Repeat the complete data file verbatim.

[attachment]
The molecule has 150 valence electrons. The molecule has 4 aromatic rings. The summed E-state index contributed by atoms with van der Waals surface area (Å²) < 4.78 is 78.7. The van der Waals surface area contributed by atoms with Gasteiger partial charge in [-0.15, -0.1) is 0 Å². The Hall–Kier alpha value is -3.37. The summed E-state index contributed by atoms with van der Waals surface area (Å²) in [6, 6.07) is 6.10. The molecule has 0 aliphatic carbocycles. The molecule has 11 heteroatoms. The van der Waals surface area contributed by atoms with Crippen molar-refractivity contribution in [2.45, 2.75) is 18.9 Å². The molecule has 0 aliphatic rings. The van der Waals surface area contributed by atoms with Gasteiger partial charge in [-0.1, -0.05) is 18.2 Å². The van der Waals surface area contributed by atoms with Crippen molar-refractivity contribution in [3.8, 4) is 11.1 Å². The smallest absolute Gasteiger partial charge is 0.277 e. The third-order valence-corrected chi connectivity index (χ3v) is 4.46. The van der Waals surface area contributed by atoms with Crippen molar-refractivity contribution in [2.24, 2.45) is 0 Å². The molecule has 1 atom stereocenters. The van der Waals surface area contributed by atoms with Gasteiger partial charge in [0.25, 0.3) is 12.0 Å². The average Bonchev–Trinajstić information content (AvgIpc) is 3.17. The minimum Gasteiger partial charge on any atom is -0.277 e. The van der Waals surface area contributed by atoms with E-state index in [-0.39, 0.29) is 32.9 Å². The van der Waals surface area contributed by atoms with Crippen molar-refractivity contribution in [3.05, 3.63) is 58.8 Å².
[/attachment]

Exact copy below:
The molecule has 150 valence electrons. The molecule has 4 aromatic rings. The summed E-state index contributed by atoms with van der Waals surface area (Å²) < 4.78 is 78.7. The van der Waals surface area contributed by atoms with Gasteiger partial charge in [-0.15, -0.1) is 0 Å². The Hall–Kier alpha value is -3.37. The summed E-state index contributed by atoms with van der Waals surface area (Å²) in [6, 6.07) is 6.10. The molecule has 0 aliphatic carbocycles. The molecule has 11 heteroatoms. The van der Waals surface area contributed by atoms with Crippen molar-refractivity contribution in [2.45, 2.75) is 18.9 Å². The molecule has 0 aliphatic rings. The van der Waals surface area contributed by atoms with Gasteiger partial charge in [-0.1, -0.05) is 18.2 Å². The van der Waals surface area contributed by atoms with Crippen molar-refractivity contribution in [3.8, 4) is 11.1 Å². The smallest absolute Gasteiger partial charge is 0.277 e. The third-order valence-corrected chi connectivity index (χ3v) is 4.46. The van der Waals surface area contributed by atoms with Crippen molar-refractivity contribution in [2.24, 2.45) is 0 Å². The molecule has 1 atom stereocenters. The van der Waals surface area contributed by atoms with Gasteiger partial charge in [0.25, 0.3) is 12.0 Å². The average Bonchev–Trinajstić information content (AvgIpc) is 3.17. The minimum Gasteiger partial charge on any atom is -0.277 e. The van der Waals surface area contributed by atoms with E-state index in [-0.39, 0.29) is 32.9 Å². The van der Waals surface area contributed by atoms with Crippen molar-refractivity contribution in [3.05, 3.63) is 58.8 Å².